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Repetition and Variation

Good music repeats themes. So do good art and good narrative. As Art Deco is good art, each work contains themes, and these themes are usually repeated. Sometimes a theme isn't repeated because not repeating is actually more effective, but that's how art goes.

The most prominent repetition of architecture is the rectangle and the square. Just look at all those windows. Just look at the outline of the building and the shape of the roofline. It's geometry everywhere. Those squares and rectangles can exist in certain relationships because they are windows and doors and you can't do weird things to them.

With Art Deco, you can do the weird things because the fun shapes aren't the windows and doors.

The fundamental element of those shapes and arrangements is pleasing the eye by using a simple rule or two. Although you can arrange geometry in an infinite number of ways, like anything optimal, there's only a finite number of variations that are most pleasing to the eye. Art Deco takes and uses the geometric arrangements that are most pleasing while leaving behind those that aren't.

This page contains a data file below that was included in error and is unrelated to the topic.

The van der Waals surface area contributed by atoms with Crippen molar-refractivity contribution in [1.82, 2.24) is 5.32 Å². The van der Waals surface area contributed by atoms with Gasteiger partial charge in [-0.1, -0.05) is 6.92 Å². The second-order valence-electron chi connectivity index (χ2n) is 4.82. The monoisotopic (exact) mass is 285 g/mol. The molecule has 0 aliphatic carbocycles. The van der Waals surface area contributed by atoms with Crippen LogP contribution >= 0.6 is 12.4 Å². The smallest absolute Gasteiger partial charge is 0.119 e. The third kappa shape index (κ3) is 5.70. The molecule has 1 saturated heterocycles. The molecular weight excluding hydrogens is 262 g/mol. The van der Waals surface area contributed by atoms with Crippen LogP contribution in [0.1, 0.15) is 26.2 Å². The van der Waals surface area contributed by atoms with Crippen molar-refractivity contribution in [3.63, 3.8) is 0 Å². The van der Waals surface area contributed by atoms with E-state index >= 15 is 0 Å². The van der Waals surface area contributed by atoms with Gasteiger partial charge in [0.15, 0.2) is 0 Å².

Here are some common variations.

- Same shape, same size, used in the same manner.
- Same shape, different size.
- Same shape, superimposed on itself, offset by a fixed amount
- Same shape, superimposed on itself, distorted by a fixed formula
- Same shape, spaced at fixed intervals
- Same shape, mirrored

Do that with the front door. I dare ya.

Shapes are varied, but not when they're separated. A shape is only varied in relationship to itself. You, the viewer, know that it's one shape varied because the shapes are joined by superimposition.

Another sort of repetition and variation comes from the intersection of shapes. When you have many shapes in identical arrangements, you get identical intersections. Thus you have one set of shapes, and implied from that, a second and third set of shapes. Joining three rings together to make a curved triangle is a classic result of this technique.

Finally, there are visually implied shapes. At one level, shapes are triangles and squares, but on another level, these shapes form bigger shapes if your eye skips across the lines, and those implied bigger shapes repeat throughout the work.

Return to: Art Deco 101

Douglas Milewski is a fantasy writer who liked drafting class too much. In his recent artistic struggles to produce art deco for his own covers, he found no internet sites dedicated to the technical underpinnings of the art. Seeing a niche that needed filling, he has documented his hard learned experiences. He doesn't claim that he's right, and would very much appreciate it if someone more competent would save him from his own folly.

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